'You ludicrous haunted pencil': Jacob Rees-Mogg attacked for suggesting post-Brexit Irish border should be 'like the Troubles'
'It’s hard to believe that a senior politician is so ill informed about Ireland and the politics of the Brexit Irish border issue that he could make comments like these'
Conservative MP and Brexit enthusiast Jacob Rees-Mogg has come under fire following remarks in which he proposed a system in which the Irish border be inspected as they were during the Troubles.
"Ireland would not be a free-for-all, it would be perfectly possible to continue with historic arrangements to ensure that there wasn't a great loophole in the way people could get into the UK, to leave us in just as a bad a position as we are currently in," Rees-Mogg began.
Asked to elaborate on a so-called 'blue tunnel,' Rees-Mogg pointed to a difficult time in history in a bid to justify his proposal.
"There would be our ability, as we had during the Troubles, to have people inspected. It's not a border that everyone has to go through every day, but of course for security reasons during the Troubles we kept a very close eye on the border to try and stop gun-running and things like that.
"It's not inconsistent to have a border that people can pass through but that you are keeping an eye on," added Rees-Mogg.
Jacob Rees-Mogg suggests that after Brexit, people crossing the Irish border should be subject to 'inspections, just like during The Troubles'. pic.twitter.com/pEnBNBBasU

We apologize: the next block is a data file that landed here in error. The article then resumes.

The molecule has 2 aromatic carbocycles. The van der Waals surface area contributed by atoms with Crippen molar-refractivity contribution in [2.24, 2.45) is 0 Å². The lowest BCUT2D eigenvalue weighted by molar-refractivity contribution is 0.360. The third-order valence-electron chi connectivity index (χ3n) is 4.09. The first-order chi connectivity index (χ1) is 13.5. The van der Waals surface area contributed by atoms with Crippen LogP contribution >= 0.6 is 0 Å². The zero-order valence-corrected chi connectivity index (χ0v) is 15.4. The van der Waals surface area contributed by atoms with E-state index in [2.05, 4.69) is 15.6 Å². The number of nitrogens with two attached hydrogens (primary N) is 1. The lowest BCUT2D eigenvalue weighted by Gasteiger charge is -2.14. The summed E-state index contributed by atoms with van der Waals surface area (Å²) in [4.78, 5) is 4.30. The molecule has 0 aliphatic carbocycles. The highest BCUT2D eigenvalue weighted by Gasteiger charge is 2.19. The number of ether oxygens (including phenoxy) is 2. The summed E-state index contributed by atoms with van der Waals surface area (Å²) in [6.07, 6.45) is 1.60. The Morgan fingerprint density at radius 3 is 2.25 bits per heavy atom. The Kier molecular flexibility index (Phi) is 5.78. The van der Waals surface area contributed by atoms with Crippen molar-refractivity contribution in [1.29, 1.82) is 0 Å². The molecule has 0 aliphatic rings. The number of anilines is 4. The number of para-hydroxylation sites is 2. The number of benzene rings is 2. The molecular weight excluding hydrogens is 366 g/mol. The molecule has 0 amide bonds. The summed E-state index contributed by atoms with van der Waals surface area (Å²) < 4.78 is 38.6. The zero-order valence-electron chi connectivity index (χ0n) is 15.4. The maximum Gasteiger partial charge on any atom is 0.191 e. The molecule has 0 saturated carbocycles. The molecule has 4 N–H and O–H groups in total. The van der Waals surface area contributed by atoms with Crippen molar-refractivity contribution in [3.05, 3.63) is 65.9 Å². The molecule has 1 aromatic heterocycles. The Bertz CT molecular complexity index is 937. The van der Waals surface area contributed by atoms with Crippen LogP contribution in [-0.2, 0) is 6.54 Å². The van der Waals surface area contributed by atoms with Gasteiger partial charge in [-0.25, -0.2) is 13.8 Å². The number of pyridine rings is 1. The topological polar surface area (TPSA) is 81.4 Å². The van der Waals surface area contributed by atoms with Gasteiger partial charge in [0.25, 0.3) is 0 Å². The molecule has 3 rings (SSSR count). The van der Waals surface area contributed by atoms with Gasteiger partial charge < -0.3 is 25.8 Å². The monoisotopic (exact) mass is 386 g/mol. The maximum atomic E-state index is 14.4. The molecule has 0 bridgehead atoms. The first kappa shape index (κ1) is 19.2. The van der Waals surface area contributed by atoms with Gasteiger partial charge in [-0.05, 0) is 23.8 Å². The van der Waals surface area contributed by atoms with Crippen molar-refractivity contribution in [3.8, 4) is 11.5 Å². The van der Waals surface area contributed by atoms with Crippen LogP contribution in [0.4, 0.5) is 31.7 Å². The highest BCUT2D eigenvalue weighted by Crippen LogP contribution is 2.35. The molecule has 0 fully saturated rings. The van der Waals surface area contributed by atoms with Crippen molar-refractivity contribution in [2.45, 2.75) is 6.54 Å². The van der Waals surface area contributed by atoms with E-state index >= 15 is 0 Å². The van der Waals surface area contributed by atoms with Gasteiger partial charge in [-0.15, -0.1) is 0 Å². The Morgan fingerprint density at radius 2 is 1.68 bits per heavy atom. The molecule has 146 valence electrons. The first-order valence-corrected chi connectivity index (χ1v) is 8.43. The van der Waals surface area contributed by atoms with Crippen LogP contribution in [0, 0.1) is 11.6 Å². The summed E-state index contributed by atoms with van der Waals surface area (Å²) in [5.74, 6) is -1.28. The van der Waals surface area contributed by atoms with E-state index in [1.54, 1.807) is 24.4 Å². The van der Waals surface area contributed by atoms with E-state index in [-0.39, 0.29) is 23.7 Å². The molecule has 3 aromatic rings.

— Stephen Ruth (@stephen_rth) August 24, 2018
His comments were quickly condemned, not least by Irish Tánaiste Simon Coveney who blasted Rees-Mogg's proposal on Twitter on Saturday evening.
"It’s hard to believe that a senior politician is so ill informed about Ireland and the politics of the Brexit Irish border issue that he could make comments like these," said Coveney.
"We have left 'the troubles' behind us, through the sincere efforts of many, and we intend on keeping it that way."
It’s hard to believe that a senior politician is so ill informed about Ireland + the politics of the #Brexit Irish border issue that he could make comments like these. We have left “the troubles” behind us, through the sincere efforts of many, + we intend on keeping it that way. https://t.co/yuZYDFiWOq
— Simon Coveney (@simoncoveney) August 25, 2018
Any idea why they were called ‘The Troubles’ and not ‘The Smooth Sailings’, you ludicrous haunted pencil? https://t.co/V9VtoEBv5R
— Damien Owens (@OwensDamien) August 25, 2018
As negotiations continue between the United Kingdom and the European Union, with the UK set to leave in March of 2019 if a deal is not struck by October or November.